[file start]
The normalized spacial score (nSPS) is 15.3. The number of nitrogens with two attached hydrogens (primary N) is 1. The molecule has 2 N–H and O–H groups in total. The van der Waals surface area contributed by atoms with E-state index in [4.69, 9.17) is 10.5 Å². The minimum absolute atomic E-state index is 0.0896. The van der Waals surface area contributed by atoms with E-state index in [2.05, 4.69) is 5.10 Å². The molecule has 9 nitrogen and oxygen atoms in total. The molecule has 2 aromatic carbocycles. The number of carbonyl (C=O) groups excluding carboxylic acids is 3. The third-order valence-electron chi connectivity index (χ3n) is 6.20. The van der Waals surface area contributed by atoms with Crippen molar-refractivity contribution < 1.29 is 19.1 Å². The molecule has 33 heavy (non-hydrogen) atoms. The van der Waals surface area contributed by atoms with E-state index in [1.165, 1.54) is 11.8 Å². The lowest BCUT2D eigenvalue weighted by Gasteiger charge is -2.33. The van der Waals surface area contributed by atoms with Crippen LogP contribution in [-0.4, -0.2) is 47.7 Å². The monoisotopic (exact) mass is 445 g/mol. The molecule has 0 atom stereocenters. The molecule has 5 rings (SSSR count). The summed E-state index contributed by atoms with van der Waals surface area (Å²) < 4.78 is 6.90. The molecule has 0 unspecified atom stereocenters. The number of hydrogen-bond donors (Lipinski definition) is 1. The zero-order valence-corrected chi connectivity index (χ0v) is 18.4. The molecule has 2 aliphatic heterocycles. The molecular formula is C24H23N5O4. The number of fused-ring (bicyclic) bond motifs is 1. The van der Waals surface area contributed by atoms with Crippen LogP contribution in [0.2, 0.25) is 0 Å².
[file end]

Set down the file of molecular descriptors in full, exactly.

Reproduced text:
The normalized spacial score (nSPS) is 15.3. The number of nitrogens with two attached hydrogens (primary N) is 1. The molecule has 2 N–H and O–H groups in total. The van der Waals surface area contributed by atoms with E-state index in [4.69, 9.17) is 10.5 Å². The minimum absolute atomic E-state index is 0.0896. The van der Waals surface area contributed by atoms with E-state index in [2.05, 4.69) is 5.10 Å². The molecule has 9 nitrogen and oxygen atoms in total. The molecule has 2 aromatic carbocycles. The number of carbonyl (C=O) groups excluding carboxylic acids is 3. The third-order valence-electron chi connectivity index (χ3n) is 6.20. The van der Waals surface area contributed by atoms with Crippen molar-refractivity contribution < 1.29 is 19.1 Å². The molecule has 33 heavy (non-hydrogen) atoms. The van der Waals surface area contributed by atoms with E-state index in [1.165, 1.54) is 11.8 Å². The lowest BCUT2D eigenvalue weighted by Gasteiger charge is -2.33. The van der Waals surface area contributed by atoms with Crippen LogP contribution in [-0.4, -0.2) is 47.7 Å². The monoisotopic (exact) mass is 445 g/mol. The molecule has 0 atom stereocenters. The molecule has 5 rings (SSSR count). The summed E-state index contributed by atoms with van der Waals surface area (Å²) < 4.78 is 6.90. The molecule has 0 unspecified atom stereocenters. The number of hydrogen-bond donors (Lipinski definition) is 1. The zero-order valence-corrected chi connectivity index (χ0v) is 18.4. The molecule has 2 aliphatic heterocycles. The molecular formula is C24H23N5O4. The number of fused-ring (bicyclic) bond motifs is 1. The van der Waals surface area contributed by atoms with Crippen LogP contribution in [0.2, 0.25) is 0 Å².